Therapy & Rehabilitation Clinic

 Therapy and Rehabilitation Clinic

Intramuscular Stimulation (IMS)

Intramuscular stimulation (IMS) is an effective treatment for chronic pain conditions that are rooted in musculoskeletal origins where there is not obvious inflammation or injury. IMS is grounded in Western Medicine and was developed by Dr C. P. Gunn and is now taught in both the University of British Columbia Medical department and the University of Washington's Multidisciplinary Pain Centre.

"IMS relies heavily on a thorough physical examination of the patient by a competent practitioner, trained to recognize the physical signs of neuropathic pain.  This physical examination is indispensable since chronic pain is often neurological as opposed to structural, and therefore, invisible to expensive X-rays, MRI Tests, Bone and CT Scans. Failure to recognize these signs will result in an inaccurate diagnosis, and thus, a poor starting point for physical therapy."

Neuropathic pain typically occurs due to minor nerve irritation. When nerves are irritated they become increasingly sensitive and their signals can become exaggerated resulting in painful stimuli. This may in turn cause the muscles, powered by the nerves, to spasm, shorten and contract, which increases pressure on the joint leading to increased wear and tear or OA or spondylosis in the spine.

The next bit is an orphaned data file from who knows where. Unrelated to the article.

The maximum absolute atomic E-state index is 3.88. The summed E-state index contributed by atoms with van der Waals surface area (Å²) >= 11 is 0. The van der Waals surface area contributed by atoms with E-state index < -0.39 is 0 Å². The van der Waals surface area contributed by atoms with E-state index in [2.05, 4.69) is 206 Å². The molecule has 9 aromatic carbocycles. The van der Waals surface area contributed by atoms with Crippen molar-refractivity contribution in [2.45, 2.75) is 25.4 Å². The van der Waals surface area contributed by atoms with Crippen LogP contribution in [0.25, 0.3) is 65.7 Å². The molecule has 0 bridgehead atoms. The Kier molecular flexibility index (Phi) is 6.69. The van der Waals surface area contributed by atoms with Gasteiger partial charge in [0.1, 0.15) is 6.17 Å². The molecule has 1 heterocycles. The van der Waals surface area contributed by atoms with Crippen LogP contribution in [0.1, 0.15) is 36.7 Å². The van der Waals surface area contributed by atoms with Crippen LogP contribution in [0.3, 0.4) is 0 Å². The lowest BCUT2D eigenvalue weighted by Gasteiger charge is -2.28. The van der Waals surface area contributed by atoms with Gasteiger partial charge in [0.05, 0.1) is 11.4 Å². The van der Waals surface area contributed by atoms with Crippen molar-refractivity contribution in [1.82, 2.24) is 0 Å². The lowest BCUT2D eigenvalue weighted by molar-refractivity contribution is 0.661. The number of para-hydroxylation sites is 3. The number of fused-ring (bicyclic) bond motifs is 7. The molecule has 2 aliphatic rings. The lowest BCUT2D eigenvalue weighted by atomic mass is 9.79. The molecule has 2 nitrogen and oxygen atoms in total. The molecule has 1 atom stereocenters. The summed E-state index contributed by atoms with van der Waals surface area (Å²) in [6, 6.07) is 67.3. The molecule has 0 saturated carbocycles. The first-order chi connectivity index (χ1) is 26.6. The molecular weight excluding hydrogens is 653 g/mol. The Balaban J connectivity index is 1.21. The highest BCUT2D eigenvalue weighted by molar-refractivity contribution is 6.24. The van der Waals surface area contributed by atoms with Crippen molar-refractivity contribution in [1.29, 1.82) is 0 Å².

The treatment involves dry needling of affected areas of the body without injecting any substance.  The needle sites can be at the epicenter of taut, tender muscle bands, or they can be near the spine where the nerve root may have become irritated and supersensitive.  Penetration of a normal muscle is painless; however, a shortened, supersensitive muscle will ‘grasp’ the needle in what can be described as a cramping sensation.  

The result is threefold.  

  1. A stretch receptor in the muscle is stimulated, producing a reflex relaxation (lengthening)
  2. The needle also causes a small injury that draws blood to the area, initiating the natural healing process.
  3. The treatment creates an electrical potential in the muscle to make the nerve function normally again.  

The needle used in IMS, by stimulating muscle spindles, essentially becomes a specific and unique tool for the diagnosis of Neuropathic Muscle Pain. 

The goal of treatment is to release muscle shortening, which presses on and irritates the nerve.  Supersensitive areas can be desensitized, and the persistent pull of shortened muscles can be released. IMS treats the underlying neuropathic condition that causes the pain.  

Frequency: treatments are usually once per week and average from three to ten visits.